To commemorate the 40th season of Charleston Stage at the Dock Street Theatre, founder and artistic director Julian Wiles wanted to bring back a production that he had penned himself.
So it stands to reason that he chose his favorite original play, "Helium." The first production was part of 1990’s Piccolo Spoleto.
“The original idea for the play came from a book called "Growing Up," which is (a memoir) by Russell Baker,” says Wiles. “He opens the book by talking about his mother who passed, and he said something like, ‘She’s no longer bound by space and time. She can spend the morning in 1922 and the afternoon in 1937.’ I’m paraphrasing, but that’s where I got the idea.”
"Helium" tells the story of Mrs. Kingsley, a brilliant, humorous, elderly woman in the grips of dementia. Through her eyes, the audience takes a trip through time and the imagination. All the while, Mrs. Kingsley’s family struggles to keep her mind anchored in reality.
After the original 1990 production, the story of "Helium" became a lot more personal for Wiles. “My mother-in-law suffered from dementia and passed away,” he says. “After that, I went back and rewrote the play because I knew so much more about families coping with the effects of dementia.”
Charleston Stage performed the production again in 2011 to wide acclaim. Even still, this new production will be a little different.
"One of the advantages I have is that I’ve done several productions of 'Helium,' so I see what the audience’s reactions are," says Wiles. “What scenes seem to work, what scenes don’t work as well, and I’ve had an opportunity to go back and rework them.”
It’s not going to be radically different than the 2011 production, but a few things have been tweaked.
One thing that is exactly the same is the lead actress, Samille Basler as Mrs. Kingsley.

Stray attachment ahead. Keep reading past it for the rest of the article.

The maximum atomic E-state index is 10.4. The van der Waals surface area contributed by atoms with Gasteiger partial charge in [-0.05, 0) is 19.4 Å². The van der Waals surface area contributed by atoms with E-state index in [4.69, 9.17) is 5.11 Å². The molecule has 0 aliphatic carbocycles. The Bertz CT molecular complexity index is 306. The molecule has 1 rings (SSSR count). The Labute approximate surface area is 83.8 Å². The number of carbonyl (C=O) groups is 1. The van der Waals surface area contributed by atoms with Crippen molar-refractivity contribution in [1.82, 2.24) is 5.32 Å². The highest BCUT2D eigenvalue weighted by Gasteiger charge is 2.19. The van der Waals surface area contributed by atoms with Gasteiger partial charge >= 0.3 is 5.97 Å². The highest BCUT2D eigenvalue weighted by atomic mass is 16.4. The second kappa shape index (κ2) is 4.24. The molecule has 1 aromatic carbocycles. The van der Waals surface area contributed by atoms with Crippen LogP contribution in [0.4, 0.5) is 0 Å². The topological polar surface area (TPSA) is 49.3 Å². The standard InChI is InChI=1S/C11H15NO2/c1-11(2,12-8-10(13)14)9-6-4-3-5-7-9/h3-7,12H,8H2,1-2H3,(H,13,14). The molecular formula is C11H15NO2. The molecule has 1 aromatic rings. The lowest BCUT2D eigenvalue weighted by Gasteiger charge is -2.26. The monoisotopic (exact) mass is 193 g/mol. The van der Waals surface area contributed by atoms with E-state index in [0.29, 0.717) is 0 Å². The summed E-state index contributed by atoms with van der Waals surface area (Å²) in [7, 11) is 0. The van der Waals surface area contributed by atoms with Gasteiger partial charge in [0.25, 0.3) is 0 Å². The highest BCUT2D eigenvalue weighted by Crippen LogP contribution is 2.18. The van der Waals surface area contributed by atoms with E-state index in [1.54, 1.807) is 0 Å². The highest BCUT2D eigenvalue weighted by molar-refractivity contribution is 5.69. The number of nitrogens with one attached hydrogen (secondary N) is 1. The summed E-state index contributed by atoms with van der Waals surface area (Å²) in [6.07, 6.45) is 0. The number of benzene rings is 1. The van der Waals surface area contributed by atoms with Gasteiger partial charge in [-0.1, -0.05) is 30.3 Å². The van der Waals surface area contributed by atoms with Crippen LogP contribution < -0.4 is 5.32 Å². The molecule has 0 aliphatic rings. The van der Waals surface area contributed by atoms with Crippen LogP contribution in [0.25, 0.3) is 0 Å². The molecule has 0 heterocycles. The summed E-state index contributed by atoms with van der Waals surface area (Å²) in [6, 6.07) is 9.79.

"Samille is one of the best actors in the city,” says Wiles. “She’s been on stage for many, many years. She’s done a lot of roles for us and other theaters in town, too. And she’s both very good at comic things and things that are more serious, and that’s very much what we need in this character. She’s even better now than she’s ever been in this role.”
Part of the magic of this play is how the audience is transported into the mind of Mrs. Kingsley.
“When you come into the theater, you’ll see a beach scene, but the audience quickly realizes that (Mrs. Kingsley) sees it as a beach scene and her family sees it as her living room at home,” says Wiles.
“So we see the world that she sees, the imaginary world and the flights of fancy that she has. And her family that’s on stage with her, they don’t see those things.”
In order to pull this off, Wiles employs some unique tricks with the set design.
“The set is a large part of the play,” he says, “because we have things like refrigerators and grandfather clocks floating in the air above the stage to create this kind of surreal world.”
Ultimately, it’s an uplifting and whimsical journey through the mind of Mrs. Kingsley. Albeit one that tugs at the heartstrings.
“Some of the things that people with dementia say and do are very sad, some are very funny," he says. "And so the play is kind of a mixture of tears and laughter.”